Australia’s financial inequality gap narrows for the first time in seven years: ME Bank

Australia’s financial inequality gap narrows for the first time in seven years: ME Bank
Australia’s financial inequality gap narrows for the first time in seven years: ME Bank

Australia’s financial inequality gap has narrowed for the first time in seven years, with most households feeling better about their finances, according to ME Bank’s 15th bi-annual Household Financial Comfort Report.

The report found this to be the case despite significant falls in residential property and share markets.

Consulting Economist for ME, Jeff Oughton, said “The comfort gap between property owners and renters, as well as between very high income earners and other income brackets, has narrowed."

“We’ve seen a correction for wealthier, older property-owning Australians who’ve been riding the hot property and bull share markets for much of the past seven years, while middle and lower-income households have begun to benefit from an easing in living cost pressures and income gains."

“Cooling housing and share markets haven’t yet dented the financial outlook of most Australian households, and many residential property owners remain positive: only 13% of home owners and 11% of investors expect the value of their properties to fall in 2019,” he concluded

The report found, "financial comfort of renters, while still significantly lower than other tenures, was up 8% to 4.78 out of 10, its highest in four years, reflecting improving rent conditions, while the overall financial comfort of households who own a home mortgage-free fell 3% to 6.27 out of 10, its lowest point since the survey began."

Financial Comfort

  • Those earning over $200,000 pa fell by 6% to 6.79.
  • Those earning $75,000-$100,000 pa increased by 7% to 5.87
  • Those earning under $40,000 pa increased 2% to 4.52

In the six months to December 2018, the report’s overall Household Financial Comfort Index increased by 2% to 5.56 out of 10, the highest in the past 5 surveys (30 months).

Slightly above the historical average of 5.45 out of 10 since the survey began in October 2011.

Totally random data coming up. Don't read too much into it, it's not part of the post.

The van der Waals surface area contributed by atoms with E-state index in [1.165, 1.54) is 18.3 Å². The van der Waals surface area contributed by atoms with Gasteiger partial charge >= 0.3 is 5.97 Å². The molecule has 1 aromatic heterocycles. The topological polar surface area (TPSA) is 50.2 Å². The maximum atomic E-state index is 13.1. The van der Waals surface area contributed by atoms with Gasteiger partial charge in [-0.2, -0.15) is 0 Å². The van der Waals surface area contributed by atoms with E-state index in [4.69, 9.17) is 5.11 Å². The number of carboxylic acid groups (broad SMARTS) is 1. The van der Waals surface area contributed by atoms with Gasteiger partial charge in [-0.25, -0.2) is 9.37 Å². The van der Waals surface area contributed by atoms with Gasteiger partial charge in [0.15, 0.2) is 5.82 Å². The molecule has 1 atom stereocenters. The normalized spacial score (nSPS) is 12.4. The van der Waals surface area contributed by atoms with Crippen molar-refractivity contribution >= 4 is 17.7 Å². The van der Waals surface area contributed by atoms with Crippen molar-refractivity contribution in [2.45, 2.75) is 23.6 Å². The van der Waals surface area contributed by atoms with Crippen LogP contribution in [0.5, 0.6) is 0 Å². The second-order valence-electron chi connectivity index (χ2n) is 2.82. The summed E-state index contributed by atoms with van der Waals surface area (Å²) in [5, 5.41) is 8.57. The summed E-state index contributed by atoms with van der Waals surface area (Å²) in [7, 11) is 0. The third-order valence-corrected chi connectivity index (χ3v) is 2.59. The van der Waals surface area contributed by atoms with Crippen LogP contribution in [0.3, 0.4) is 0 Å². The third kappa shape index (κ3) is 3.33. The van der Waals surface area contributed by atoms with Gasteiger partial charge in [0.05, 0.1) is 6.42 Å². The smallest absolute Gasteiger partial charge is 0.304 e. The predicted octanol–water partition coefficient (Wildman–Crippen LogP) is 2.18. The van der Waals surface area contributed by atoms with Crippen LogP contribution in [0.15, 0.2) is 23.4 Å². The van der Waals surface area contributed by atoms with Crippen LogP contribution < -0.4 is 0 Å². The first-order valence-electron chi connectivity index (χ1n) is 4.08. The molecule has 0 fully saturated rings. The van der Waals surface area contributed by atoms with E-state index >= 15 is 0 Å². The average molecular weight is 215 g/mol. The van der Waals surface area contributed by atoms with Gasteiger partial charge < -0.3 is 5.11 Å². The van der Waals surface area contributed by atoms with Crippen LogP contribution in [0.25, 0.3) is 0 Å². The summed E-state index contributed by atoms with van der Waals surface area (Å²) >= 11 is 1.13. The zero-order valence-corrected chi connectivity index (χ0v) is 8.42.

‘Changes to my income’ was also the most common reason cited for improvements to one’s financial situation.

Another contributing factor to the overall increase in household financial comfort was an improvement in how households felt about their ‘ability to pay regular expenses’, which increased 3% to 6.60 out of 10 – albeit the cost of necessities remains the ‘biggest worry’ about their household finances.

Mr Oughton said, “we’re still seeing some geopolitical effects, with households concerned about the world economy up two points to 29%, and combined with domestic property and share market corrections, many Australians are beginning to tighten their belts to build financial resiliency."

“If above average cash savings and reduced spending behaviour continues during 2019 it could significantly slow economic growth and in turn may lead to smaller job and income gains.”

Increased savings has flowed through to greater financial resilience with an improvement in households’ ability to handle a financial emergency (up 1% to 4.83, the second highest level since the report began).

Almost half of households with a mortgage (49%) continue to pay above the minimum in repayments. 

The report found a decline in households being unable to meet debt servicing commitments in the last year, with just 12% unable to meet a personal loan or credit card repayment.

Furthermore, only 7% missed a mortgage payment due to lack of funds in this time. 

Financial comfort in Queensland jumped markedly to a record level in December 2018 – up 8% to 5.68, the highest across Australia.

Personal Finance Wealth Inequality

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